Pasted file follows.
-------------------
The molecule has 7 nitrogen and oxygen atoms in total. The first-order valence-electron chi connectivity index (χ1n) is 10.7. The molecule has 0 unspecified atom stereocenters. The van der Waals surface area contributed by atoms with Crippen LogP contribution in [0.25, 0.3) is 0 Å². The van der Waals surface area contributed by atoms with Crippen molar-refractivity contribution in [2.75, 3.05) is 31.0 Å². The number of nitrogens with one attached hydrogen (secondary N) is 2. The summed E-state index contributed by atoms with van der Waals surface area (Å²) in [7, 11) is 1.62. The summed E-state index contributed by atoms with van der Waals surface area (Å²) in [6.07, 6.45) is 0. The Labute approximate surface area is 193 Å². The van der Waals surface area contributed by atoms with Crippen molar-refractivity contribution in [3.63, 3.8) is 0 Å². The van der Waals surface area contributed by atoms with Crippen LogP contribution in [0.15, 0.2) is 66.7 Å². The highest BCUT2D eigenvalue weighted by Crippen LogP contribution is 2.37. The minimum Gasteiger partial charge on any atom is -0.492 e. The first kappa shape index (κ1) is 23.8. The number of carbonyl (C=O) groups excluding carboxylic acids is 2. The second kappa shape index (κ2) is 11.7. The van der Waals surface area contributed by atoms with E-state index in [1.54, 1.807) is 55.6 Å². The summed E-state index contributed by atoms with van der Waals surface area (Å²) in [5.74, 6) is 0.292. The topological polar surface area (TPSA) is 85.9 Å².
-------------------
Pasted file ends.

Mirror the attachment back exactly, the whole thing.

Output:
The molecule has 7 nitrogen and oxygen atoms in total. The first-order valence-electron chi connectivity index (χ1n) is 10.7. The molecule has 0 unspecified atom stereocenters. The van der Waals surface area contributed by atoms with Crippen LogP contribution in [0.25, 0.3) is 0 Å². The van der Waals surface area contributed by atoms with Crippen molar-refractivity contribution in [2.75, 3.05) is 31.0 Å². The number of nitrogens with one attached hydrogen (secondary N) is 2. The summed E-state index contributed by atoms with van der Waals surface area (Å²) in [7, 11) is 1.62. The summed E-state index contributed by atoms with van der Waals surface area (Å²) in [6.07, 6.45) is 0. The Labute approximate surface area is 193 Å². The van der Waals surface area contributed by atoms with Crippen molar-refractivity contribution in [3.63, 3.8) is 0 Å². The van der Waals surface area contributed by atoms with Crippen LogP contribution in [0.15, 0.2) is 66.7 Å². The highest BCUT2D eigenvalue weighted by Crippen LogP contribution is 2.37. The minimum Gasteiger partial charge on any atom is -0.492 e. The first kappa shape index (κ1) is 23.8. The number of carbonyl (C=O) groups excluding carboxylic acids is 2. The second kappa shape index (κ2) is 11.7. The van der Waals surface area contributed by atoms with E-state index in [1.54, 1.807) is 55.6 Å². The summed E-state index contributed by atoms with van der Waals surface area (Å²) in [5.74, 6) is 0.292. The topological polar surface area (TPSA) is 85.9 Å².